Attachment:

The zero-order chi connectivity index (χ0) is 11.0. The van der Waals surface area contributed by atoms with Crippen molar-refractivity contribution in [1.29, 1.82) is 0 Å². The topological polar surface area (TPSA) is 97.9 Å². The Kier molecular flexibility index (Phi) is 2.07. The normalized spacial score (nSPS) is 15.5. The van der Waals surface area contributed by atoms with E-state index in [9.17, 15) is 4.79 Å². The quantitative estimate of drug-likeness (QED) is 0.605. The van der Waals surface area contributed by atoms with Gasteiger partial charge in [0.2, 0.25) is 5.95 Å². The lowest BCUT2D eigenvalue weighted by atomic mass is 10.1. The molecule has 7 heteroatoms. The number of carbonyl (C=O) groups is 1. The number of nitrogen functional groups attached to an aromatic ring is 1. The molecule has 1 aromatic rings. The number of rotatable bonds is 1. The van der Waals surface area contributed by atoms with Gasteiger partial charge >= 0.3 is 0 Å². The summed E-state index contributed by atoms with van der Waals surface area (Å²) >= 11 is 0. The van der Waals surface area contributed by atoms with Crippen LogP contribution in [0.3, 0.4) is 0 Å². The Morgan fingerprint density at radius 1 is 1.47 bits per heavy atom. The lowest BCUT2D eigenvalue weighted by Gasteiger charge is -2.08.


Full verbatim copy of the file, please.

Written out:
The zero-order chi connectivity index (χ0) is 11.0. The van der Waals surface area contributed by atoms with Crippen molar-refractivity contribution in [1.29, 1.82) is 0 Å². The topological polar surface area (TPSA) is 97.9 Å². The Kier molecular flexibility index (Phi) is 2.07. The normalized spacial score (nSPS) is 15.5. The van der Waals surface area contributed by atoms with E-state index in [9.17, 15) is 4.79 Å². The quantitative estimate of drug-likeness (QED) is 0.605. The van der Waals surface area contributed by atoms with Gasteiger partial charge in [0.2, 0.25) is 5.95 Å². The lowest BCUT2D eigenvalue weighted by atomic mass is 10.1. The molecule has 7 heteroatoms. The number of carbonyl (C=O) groups is 1. The number of nitrogen functional groups attached to an aromatic ring is 1. The molecule has 1 aromatic rings. The number of rotatable bonds is 1. The van der Waals surface area contributed by atoms with Gasteiger partial charge >= 0.3 is 0 Å². The summed E-state index contributed by atoms with van der Waals surface area (Å²) >= 11 is 0. The van der Waals surface area contributed by atoms with Crippen LogP contribution in [0.3, 0.4) is 0 Å². The Morgan fingerprint density at radius 1 is 1.47 bits per heavy atom. The lowest BCUT2D eigenvalue weighted by Gasteiger charge is -2.08.